Are adult students on your campus really satisfied with their college experience?
Associate Vice President of Retention Solutions
November 16, 2011
I was interested in the recent blog about new government projections forecasting dramatic growth in college students 25 years of age and older. While just under 40 percent of college students currently fall in the nontraditional definition of 25 years of age and older, the proportion of students in this category is expected to skew higher as the decade progresses.
These statistics are interesting to note as we review the 2011 National Adult Student Satisfaction and Priorities Report, which reflects that adult students are generally satisfied with their experiences at four-year public and private institutions. As noted in the chart below, 64 percent of adult students are satisfied or very satisfied with their current college experience. This percentage is slightly lower for undergraduate adults and slightly higher for graduate-level adult students. All three categories are higher than the satisfaction percentage we see for traditional students at four-year private (57 percent) and four-year public (54 percent) institutions.
While adult students are generally satisfied with their college experience, when we take a closer look at the individual items that are rated with high importance and low satisfaction, we find six top challenges for institutions serving adult graduate and undergraduate students:
- Tuition paid is a worthwhile investment.
- I am able to register for classes I need with few conflicts.
- Faculty provide timely feedback about my progress.
- Adequate financial aid is available for most adult students.
- I seldom get the “run-around” when seeking information on this campus.
- There are sufficient options within my program of study.
The list of identified challenges for adult students is considerably shorter than the list of challenges identified for traditional students at four-year private and public institutions (available in this report). This reinforces that adult-serving institutions are generally doing a good job of meeting adult students’ expectations, but the above six challenges remain critical areas for institutions serving adult learners. Colleges and universities with adult-serving programs have opportunities to communicate more strongly the value of the tuition students pay; to reduce “run-around” experiences; to create additional access to available classes; to encourage faculty to provide timely feedback about how students are performing in their classes; and to ensure that financial aid is available for nontraditional students. Many of these issues are similar to ones identified by traditional students, but the institutional responses may need to be targeted specifically to adult populations.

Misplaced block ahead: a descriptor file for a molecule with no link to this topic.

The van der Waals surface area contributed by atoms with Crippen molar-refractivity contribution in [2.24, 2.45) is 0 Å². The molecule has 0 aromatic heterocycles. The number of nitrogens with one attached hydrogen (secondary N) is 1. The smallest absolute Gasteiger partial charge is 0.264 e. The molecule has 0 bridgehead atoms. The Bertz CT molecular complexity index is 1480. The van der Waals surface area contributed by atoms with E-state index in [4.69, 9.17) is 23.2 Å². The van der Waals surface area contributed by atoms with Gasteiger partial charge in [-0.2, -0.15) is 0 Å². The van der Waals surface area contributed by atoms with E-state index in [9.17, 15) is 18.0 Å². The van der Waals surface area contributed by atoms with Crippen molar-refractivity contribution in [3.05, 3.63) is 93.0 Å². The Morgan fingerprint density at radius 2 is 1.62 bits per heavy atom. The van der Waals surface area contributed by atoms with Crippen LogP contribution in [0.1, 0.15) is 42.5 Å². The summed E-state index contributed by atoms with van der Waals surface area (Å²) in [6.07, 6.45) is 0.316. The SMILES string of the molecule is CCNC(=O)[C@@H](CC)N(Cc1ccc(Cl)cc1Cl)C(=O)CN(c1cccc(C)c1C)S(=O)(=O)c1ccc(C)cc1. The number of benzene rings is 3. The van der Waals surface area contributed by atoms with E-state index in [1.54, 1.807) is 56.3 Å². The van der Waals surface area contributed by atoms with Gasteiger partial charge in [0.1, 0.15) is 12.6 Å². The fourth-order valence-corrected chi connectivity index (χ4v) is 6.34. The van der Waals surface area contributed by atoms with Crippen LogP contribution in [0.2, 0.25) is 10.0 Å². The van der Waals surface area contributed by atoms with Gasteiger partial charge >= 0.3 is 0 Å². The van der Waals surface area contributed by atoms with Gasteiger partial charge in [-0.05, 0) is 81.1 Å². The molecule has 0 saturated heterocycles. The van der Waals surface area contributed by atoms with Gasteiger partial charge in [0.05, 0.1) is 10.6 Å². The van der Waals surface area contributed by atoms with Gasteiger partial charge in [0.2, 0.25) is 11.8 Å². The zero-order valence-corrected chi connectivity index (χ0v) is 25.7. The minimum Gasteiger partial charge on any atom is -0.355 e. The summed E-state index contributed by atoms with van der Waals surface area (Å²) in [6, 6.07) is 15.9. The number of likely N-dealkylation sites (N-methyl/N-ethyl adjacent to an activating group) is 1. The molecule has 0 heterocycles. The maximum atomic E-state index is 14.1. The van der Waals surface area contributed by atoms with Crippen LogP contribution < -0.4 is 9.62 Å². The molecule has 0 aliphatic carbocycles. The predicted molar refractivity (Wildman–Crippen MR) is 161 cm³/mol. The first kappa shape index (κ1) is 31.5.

While it may be easy to point to the data that show adult learners as pretty satisfied students, I would suggest that if your adult students aren’t satisfied, they may not stay enrolled at your institution. Adult students in particular don’t have time to waste when they have other areas competing for their time and attention, such as work and family commitments. It is up to your institution to positively reinforce the value of the experience you are providing and to show a direct link to the adult students’ future opportunities at every step along their enrollment with you. I also encourage your institution to monitor closely the availability of your classes and to offer sufficient courses in popular areas. Otherwise you run the risk of adult students stopping out because they couldn’t get a required course one term.
These are just two ways you can influence adult student success for your institution. What initiatives do you have in place for your adult learners? Are you assessing adult students regularly to stay current with their priorities for improvement? Send me an e-mail and let me know.
This is the fourth in a series on the 2011 satisfaction and priorities national results. You can read my other posts on: